Admissions 2013

Entrance Gyaan: Bachelor of Management Studies- Last Minute Do’s and Don’ts

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Another year, another batch and yet another bunch of earth shattering cut offs. If you’re a class 12th student about to enter college, you’re in for a treat. SRCC and St. Stephens are having yet another bumper year with all the aspiring economists vying for a golden ticket. All the budding engineers are hoarding to get into IIT Delhi (or any other, for that matter).And all the others students pursuing different streams are holding their breath as they eagerly await the first cut offs.

Among the various questionable changes being introduced in the curriculum from this academic year, the introduction BMS-Bachelor of Management Studies- is the most engaging. It is a four-year undergraduate program that has been formulated after combing BBS, BBEand BFIA. To everyone’s surprise,More than 22,000 students have applied for the course. So it’s just going to be you and 21,999 other students competing for a few hundreds seats, to say the very least. Not to dampen your spirits further and to make this article actually worth reading, let’s focus on what exactly is the entrance exam going to be like.

The marks are distributed as follows:

50% The Entrance Exam
30% The Board Result
20% Personal Interview

In order to actually reach the personal interview round, an applicant first needs to clear the written exam. Here is a list of Do’s and Don’ts that can be helpful in preparing for the exam:

  • The Test Structure: The exam will have a total of 100 questions. Although there is no set syllabus, the exam aims to test:
    • General/ Business Awareness
    • Quantitative Abilities (Mathematics)
    • Reasoning Skills
    • English.

    The format of the exam itself is still the same, so practicing from past year papers can be of great help. Practice questions can also be found on the Facebook pages of prominent institutes like Pratham, IMS, Edumentor etc. Another very useful website I stumbled upon is ‘’. It has general practice questions on most of the sections for BMS. Also, continue reading the newspaper (no, not HT City and the Delhi Times, but the main paper).

  •  Segment wise Division: Every candidate has only 120 minutes to complete the exam. So it’s better to think of a strategy before entering the exam hall. The section on General Awareness is the shortest, so that should be attempted first. The Mathematics and Critical Reasoning sections, being the lengthiest, should follow it. The English Section is relatively easy so that can be attempted in the last, keeping in mind the time constraints. It’s better to attempt an entire section at once as it helps to maintain a flow of thought.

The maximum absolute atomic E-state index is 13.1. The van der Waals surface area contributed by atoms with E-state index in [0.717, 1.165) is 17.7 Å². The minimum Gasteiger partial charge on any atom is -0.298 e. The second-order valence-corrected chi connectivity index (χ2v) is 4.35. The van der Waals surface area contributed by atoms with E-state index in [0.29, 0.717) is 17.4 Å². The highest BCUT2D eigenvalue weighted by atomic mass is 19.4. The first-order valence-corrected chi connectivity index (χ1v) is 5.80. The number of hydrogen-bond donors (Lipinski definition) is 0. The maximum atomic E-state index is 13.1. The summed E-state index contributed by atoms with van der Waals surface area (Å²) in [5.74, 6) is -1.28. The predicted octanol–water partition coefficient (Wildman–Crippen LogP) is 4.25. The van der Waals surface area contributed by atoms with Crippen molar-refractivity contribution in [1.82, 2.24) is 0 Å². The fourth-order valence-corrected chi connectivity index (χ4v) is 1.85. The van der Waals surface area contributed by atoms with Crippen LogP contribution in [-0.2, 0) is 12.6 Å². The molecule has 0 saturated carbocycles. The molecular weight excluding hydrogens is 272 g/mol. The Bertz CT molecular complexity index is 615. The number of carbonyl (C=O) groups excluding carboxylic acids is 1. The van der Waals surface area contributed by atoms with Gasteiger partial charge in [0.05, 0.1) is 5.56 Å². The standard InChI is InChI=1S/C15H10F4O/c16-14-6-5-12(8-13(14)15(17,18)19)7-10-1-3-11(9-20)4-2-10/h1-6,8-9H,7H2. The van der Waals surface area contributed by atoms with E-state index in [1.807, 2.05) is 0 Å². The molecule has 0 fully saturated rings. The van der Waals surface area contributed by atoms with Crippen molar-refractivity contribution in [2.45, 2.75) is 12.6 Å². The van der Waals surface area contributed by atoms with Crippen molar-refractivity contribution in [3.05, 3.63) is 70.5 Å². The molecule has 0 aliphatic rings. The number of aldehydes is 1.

• Negative Marking: 1 mark will be deducted for each incorrect answer and correct answers fetch you 3 marks each. So if your unsure of an answer, it’s better to leave it blank. Also, DO NOT mark multiple answers for the same question.
  • The Examination Day– Irrespective of what you have or haven’t done, stay calm and confident. Do not clutter your mind with new things. Either you know it or you don’t know it and there is nothing you can do to change that a few hours before the exam.
  • Last Minute Worries– Last minute hassles can cause more troubles than the exam itself. Make sure that all your documents, stationery, admit card etc. are in place well in advance. Read all the instructions carefully a day or two before the exam to make sure you don’t ignore an important instruction.

Keeping all pointers apart, work hard; there is no substitute for that. Study smartly and plan your time well. These two always seem to work.

All the best!

Illustration Credit: Megha Sarogi

(For entire Admissions 2013 coverage click here)

Presently a Business Studies student at Shaheed Sukhdev College Of Business Studies, I plan to spend my years discovering what I am capable of. Books, movies and friends are on the top of my timetable and for me college is about having a good time and trying new things. I believe it’s better to do a few things well than a lot of them poorly. Punctuality is a virtue I am yet to experience.

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